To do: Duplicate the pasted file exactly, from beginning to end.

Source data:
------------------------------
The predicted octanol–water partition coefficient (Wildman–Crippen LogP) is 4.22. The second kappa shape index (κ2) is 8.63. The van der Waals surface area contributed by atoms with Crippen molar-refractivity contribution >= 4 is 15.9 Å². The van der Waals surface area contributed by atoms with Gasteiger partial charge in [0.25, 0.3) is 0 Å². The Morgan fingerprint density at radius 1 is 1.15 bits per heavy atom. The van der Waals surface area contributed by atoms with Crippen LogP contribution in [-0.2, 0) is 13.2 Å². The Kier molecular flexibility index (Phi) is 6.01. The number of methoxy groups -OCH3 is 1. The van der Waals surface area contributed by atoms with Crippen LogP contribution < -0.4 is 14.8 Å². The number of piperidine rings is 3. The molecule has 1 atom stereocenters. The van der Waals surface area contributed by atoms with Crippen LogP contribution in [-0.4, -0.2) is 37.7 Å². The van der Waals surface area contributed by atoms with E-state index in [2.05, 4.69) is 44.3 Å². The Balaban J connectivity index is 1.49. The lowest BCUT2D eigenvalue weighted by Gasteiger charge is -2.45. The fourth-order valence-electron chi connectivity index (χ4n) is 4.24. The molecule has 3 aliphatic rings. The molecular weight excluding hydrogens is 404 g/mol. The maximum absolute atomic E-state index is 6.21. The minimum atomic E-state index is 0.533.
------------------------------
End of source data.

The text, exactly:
The predicted octanol–water partition coefficient (Wildman–Crippen LogP) is 4.22. The second kappa shape index (κ2) is 8.63. The van der Waals surface area contributed by atoms with Crippen molar-refractivity contribution >= 4 is 15.9 Å². The van der Waals surface area contributed by atoms with Gasteiger partial charge in [0.25, 0.3) is 0 Å². The Morgan fingerprint density at radius 1 is 1.15 bits per heavy atom. The van der Waals surface area contributed by atoms with Crippen LogP contribution in [-0.2, 0) is 13.2 Å². The Kier molecular flexibility index (Phi) is 6.01. The number of methoxy groups -OCH3 is 1. The van der Waals surface area contributed by atoms with Crippen LogP contribution < -0.4 is 14.8 Å². The number of piperidine rings is 3. The molecule has 1 atom stereocenters. The van der Waals surface area contributed by atoms with Crippen LogP contribution in [-0.4, -0.2) is 37.7 Å². The van der Waals surface area contributed by atoms with E-state index in [2.05, 4.69) is 44.3 Å². The Balaban J connectivity index is 1.49. The lowest BCUT2D eigenvalue weighted by Gasteiger charge is -2.45. The fourth-order valence-electron chi connectivity index (χ4n) is 4.24. The molecule has 3 aliphatic rings. The molecular weight excluding hydrogens is 404 g/mol. The maximum absolute atomic E-state index is 6.21. The minimum atomic E-state index is 0.533.